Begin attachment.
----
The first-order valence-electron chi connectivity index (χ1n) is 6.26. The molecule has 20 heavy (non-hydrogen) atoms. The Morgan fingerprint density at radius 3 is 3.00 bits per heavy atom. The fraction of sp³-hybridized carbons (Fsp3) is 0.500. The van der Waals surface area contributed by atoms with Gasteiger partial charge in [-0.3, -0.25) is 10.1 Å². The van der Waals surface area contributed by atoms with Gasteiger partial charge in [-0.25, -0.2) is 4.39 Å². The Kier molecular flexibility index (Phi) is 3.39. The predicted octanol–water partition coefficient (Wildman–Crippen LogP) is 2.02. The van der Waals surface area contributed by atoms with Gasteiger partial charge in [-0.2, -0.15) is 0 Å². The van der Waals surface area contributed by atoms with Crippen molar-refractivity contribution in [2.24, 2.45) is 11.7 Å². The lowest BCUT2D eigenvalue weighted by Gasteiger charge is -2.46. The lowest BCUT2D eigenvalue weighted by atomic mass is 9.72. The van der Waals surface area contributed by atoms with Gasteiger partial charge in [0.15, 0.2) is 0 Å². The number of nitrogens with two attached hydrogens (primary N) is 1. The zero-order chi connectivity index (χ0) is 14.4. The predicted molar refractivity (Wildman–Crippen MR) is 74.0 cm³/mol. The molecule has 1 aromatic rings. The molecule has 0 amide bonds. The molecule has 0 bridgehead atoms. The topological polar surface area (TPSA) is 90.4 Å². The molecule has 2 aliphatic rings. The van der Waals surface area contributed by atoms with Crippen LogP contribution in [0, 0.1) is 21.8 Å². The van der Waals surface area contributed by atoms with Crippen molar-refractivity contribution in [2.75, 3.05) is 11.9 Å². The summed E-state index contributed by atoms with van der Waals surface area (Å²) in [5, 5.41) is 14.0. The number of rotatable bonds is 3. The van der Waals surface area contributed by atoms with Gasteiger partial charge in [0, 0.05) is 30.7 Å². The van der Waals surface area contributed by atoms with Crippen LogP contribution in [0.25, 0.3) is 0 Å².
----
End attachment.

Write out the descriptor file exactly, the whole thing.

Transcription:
The first-order valence-electron chi connectivity index (χ1n) is 6.26. The molecule has 20 heavy (non-hydrogen) atoms. The Morgan fingerprint density at radius 3 is 3.00 bits per heavy atom. The fraction of sp³-hybridized carbons (Fsp3) is 0.500. The van der Waals surface area contributed by atoms with Gasteiger partial charge in [-0.3, -0.25) is 10.1 Å². The van der Waals surface area contributed by atoms with Gasteiger partial charge in [-0.25, -0.2) is 4.39 Å². The Kier molecular flexibility index (Phi) is 3.39. The predicted octanol–water partition coefficient (Wildman–Crippen LogP) is 2.02. The van der Waals surface area contributed by atoms with Gasteiger partial charge in [-0.2, -0.15) is 0 Å². The van der Waals surface area contributed by atoms with Crippen molar-refractivity contribution in [2.24, 2.45) is 11.7 Å². The lowest BCUT2D eigenvalue weighted by Gasteiger charge is -2.46. The lowest BCUT2D eigenvalue weighted by atomic mass is 9.72. The van der Waals surface area contributed by atoms with Gasteiger partial charge in [0.15, 0.2) is 0 Å². The number of nitrogens with two attached hydrogens (primary N) is 1. The zero-order chi connectivity index (χ0) is 14.4. The predicted molar refractivity (Wildman–Crippen MR) is 74.0 cm³/mol. The molecule has 1 aromatic rings. The molecule has 0 amide bonds. The molecule has 0 bridgehead atoms. The topological polar surface area (TPSA) is 90.4 Å². The molecule has 2 aliphatic rings. The van der Waals surface area contributed by atoms with Crippen LogP contribution in [0, 0.1) is 21.8 Å². The van der Waals surface area contributed by atoms with Crippen molar-refractivity contribution in [2.75, 3.05) is 11.9 Å². The summed E-state index contributed by atoms with van der Waals surface area (Å²) in [5, 5.41) is 14.0. The number of rotatable bonds is 3. The van der Waals surface area contributed by atoms with Gasteiger partial charge in [0, 0.05) is 30.7 Å². The van der Waals surface area contributed by atoms with Crippen LogP contribution in [0.25, 0.3) is 0 Å².